Japan's Ono Pharmaceutical will license a cancer treatment of Celyad. The collaboration is very welcome, as two weeks ago, the Walloon company had to share disappointing results of C-Cure, a stem cell therapy for heart failure. Ono Pharmaceutical already placed Opdivo on the market, a very promising cancer immunotherapy.
Ono Pharmaceutical will license a cancer treatment of Celyad, which also falls in the category of immunotherapy. It concerns NKR-2-T, which Celyad CEO Christian Homsy previously labeled "Swiss Army Knife", as it does not recognize one, but several kinds of tumors. The therapy is sparsely being tested on cancer patients.
It is noteworthy that Ono Pharmaceutical chose the allogeneic form of treatment, in which cells from a donor are used. On the autologous treatment, Ono Pharmaceutical only took an option.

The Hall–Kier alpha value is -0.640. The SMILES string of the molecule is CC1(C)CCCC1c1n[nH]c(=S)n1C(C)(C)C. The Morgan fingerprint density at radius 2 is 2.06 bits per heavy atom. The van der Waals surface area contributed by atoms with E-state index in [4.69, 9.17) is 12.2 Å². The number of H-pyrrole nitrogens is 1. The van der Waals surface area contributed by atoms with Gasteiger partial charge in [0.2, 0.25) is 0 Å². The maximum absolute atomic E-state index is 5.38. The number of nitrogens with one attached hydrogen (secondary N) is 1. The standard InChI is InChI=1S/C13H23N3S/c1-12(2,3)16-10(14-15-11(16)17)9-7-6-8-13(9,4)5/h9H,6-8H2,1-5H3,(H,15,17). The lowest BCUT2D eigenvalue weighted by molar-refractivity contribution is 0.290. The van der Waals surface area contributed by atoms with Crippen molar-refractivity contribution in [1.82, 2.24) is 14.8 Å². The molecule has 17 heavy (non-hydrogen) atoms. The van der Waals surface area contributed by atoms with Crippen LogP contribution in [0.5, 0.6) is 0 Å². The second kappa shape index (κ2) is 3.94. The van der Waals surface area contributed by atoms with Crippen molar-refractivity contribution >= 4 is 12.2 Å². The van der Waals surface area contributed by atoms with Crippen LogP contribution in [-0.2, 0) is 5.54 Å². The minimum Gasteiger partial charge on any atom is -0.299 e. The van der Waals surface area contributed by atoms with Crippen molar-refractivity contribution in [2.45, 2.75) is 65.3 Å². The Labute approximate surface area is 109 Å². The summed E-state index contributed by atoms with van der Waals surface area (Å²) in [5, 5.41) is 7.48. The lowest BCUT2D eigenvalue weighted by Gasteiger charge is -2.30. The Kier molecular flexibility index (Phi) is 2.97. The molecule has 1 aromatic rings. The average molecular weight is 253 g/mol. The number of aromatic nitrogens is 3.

In an inital phase, Ono Pharmaceutical pays 11.25 million euros to Celyad for the license. This can be topped up with milestone payments, depending on the success of the treatment. Celyad might earn up to 282 million euros.
Ono Pharmaceutical only closed a deal for Japan, South Korea and Taiwan. Celyad hopes to come to a similar agreement for other countries. "There is a lot of interest," stated Homsy yesterday, "important results are coming up in the next months."
Celyad made in 2015 a major turnaround by focusing on cancer, where it previously only focused on heart failure. According to Homsy, this is the way to go as he recently wrote in a letter to the stockholders: "Christopher Columbus departed on a journey to find a new route to India, but eventually discovered America."